Making the most of Twelfth Night
There may be confusion about the date of Twelfth Night, but there is little confusion about an epiphany or revelation when it occurs.
According to the OED, Twelfth-day is the 6th of January, the twelfth day of Christmas, and Twelfth-night is "the evening before Twelfth-day, formerly observed as a time of merrymaking", the evening of January 5th. But according to Wiki, Twelfth Night "is often "taken to mean the evening of the Twelfth Day itself, the sixth of January".
Note: Sigh. In the intervening year, Wiki has corrected this entry to accord with the OED.
Whatever night they chose, they were serious about celebrating Twelfth Night in England. “Twelfth Night marked the end of a winter festival that started on All Hallows Eve (Halloween). A King or Lord of Misrule would be appointed to run the Christmas festivities, and Twelfth Night was the end of his period of rule. The common theme was that the normal order of things was reversed” (says Wiki).
Epiphany, which means the sudden revelation of truth, is celebrated on 6 January. The feast day commemorates the visit of the Magi and the revelation of Jesus Christ to the Gentiles.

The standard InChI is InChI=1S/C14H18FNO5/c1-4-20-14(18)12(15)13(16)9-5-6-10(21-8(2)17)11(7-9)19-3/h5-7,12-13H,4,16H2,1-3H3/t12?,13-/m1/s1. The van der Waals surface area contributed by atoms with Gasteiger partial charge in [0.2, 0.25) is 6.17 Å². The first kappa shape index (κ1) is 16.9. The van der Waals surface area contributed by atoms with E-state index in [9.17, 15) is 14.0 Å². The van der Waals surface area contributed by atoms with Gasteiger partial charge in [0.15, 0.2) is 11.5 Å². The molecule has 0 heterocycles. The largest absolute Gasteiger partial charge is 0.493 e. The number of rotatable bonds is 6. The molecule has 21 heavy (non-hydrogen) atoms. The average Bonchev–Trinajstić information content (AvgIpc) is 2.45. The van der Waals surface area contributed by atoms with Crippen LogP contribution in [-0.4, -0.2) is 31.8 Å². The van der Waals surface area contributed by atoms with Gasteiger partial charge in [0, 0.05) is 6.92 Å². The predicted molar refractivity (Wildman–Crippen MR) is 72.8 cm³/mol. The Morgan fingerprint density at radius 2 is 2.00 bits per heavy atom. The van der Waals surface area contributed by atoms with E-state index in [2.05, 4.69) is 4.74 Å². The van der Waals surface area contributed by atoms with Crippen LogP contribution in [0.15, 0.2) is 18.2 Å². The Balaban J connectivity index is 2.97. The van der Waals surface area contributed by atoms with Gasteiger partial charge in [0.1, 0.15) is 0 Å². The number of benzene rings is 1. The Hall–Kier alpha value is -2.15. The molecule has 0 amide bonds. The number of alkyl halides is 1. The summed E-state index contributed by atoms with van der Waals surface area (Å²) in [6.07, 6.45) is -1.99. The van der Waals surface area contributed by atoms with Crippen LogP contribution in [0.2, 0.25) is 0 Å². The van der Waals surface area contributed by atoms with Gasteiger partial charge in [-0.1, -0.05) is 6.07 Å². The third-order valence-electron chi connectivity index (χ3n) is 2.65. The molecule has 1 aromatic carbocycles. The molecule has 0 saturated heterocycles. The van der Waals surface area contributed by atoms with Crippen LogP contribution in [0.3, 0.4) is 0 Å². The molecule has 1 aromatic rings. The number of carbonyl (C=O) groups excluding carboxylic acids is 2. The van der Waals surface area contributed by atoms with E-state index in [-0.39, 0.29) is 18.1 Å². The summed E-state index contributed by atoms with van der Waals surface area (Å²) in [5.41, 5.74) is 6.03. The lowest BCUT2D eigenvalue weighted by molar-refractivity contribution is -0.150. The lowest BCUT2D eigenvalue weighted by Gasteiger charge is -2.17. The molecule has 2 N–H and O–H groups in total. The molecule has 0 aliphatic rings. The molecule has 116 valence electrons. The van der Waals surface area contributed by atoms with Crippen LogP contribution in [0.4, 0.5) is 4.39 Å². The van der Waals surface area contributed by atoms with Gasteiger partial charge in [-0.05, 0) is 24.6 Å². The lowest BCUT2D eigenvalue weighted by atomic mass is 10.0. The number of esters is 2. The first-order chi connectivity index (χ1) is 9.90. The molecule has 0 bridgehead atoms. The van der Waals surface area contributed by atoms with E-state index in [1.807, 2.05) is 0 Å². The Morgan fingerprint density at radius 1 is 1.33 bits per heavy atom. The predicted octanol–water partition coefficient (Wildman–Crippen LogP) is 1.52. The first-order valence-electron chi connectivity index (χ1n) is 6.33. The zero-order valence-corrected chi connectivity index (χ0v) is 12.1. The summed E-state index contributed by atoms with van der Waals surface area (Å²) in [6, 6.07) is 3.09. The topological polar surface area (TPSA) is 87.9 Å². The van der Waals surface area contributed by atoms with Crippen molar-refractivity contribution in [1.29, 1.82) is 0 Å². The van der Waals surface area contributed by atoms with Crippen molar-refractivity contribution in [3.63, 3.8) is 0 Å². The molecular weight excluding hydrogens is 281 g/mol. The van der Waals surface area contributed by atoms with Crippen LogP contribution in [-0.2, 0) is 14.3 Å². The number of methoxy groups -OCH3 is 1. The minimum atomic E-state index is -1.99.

Shakespeare is the Lord of Misrule in his play in Twelfth Night. Viola, a shipwrecked woman, has disguised herself as a man, and is compelled to woo a woman for the Duke whose servant she has become. Unfortunately Viola has fallen in love with the Duke. Adding to the confusion, her identical twin brother arrives on the scene, and the woman that Viola is wooing falls in love with him, but thinks she is in love with Viola. It’s then that one of my all-time favorite lines emerges –
“Be that thou know’st thou art, and then thou art as great as that thou fear’st.” Be all you know you are, for then you are as great as anything or anyone you fear.
Christ often says, 'Do not be afraid'. I think that people who overcome fear must experience an epiphany.